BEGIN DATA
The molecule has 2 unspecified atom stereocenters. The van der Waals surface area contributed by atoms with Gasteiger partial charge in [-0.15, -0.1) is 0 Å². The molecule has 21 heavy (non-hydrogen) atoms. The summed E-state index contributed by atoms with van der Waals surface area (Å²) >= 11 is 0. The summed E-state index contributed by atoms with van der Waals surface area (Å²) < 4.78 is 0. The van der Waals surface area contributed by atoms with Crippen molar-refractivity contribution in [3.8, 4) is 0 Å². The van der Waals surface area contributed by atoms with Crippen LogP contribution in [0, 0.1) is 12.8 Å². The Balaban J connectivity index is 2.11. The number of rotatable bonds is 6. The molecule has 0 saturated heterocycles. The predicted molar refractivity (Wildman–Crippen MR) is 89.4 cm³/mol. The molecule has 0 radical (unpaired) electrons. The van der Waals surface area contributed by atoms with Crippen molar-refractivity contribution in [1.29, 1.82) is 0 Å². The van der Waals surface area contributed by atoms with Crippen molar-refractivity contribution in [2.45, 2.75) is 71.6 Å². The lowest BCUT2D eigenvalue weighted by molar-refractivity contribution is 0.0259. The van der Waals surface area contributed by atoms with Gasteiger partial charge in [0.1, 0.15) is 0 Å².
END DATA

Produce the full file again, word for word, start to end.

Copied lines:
The molecule has 2 unspecified atom stereocenters. The van der Waals surface area contributed by atoms with Gasteiger partial charge in [-0.15, -0.1) is 0 Å². The molecule has 21 heavy (non-hydrogen) atoms. The summed E-state index contributed by atoms with van der Waals surface area (Å²) >= 11 is 0. The summed E-state index contributed by atoms with van der Waals surface area (Å²) < 4.78 is 0. The van der Waals surface area contributed by atoms with Crippen molar-refractivity contribution in [3.8, 4) is 0 Å². The van der Waals surface area contributed by atoms with Crippen LogP contribution in [0, 0.1) is 12.8 Å². The Balaban J connectivity index is 2.11. The number of rotatable bonds is 6. The molecule has 0 saturated heterocycles. The predicted molar refractivity (Wildman–Crippen MR) is 89.4 cm³/mol. The molecule has 0 radical (unpaired) electrons. The van der Waals surface area contributed by atoms with Crippen molar-refractivity contribution in [1.29, 1.82) is 0 Å². The van der Waals surface area contributed by atoms with Crippen molar-refractivity contribution in [2.45, 2.75) is 71.6 Å². The lowest BCUT2D eigenvalue weighted by molar-refractivity contribution is 0.0259. The van der Waals surface area contributed by atoms with Gasteiger partial charge in [0.1, 0.15) is 0 Å².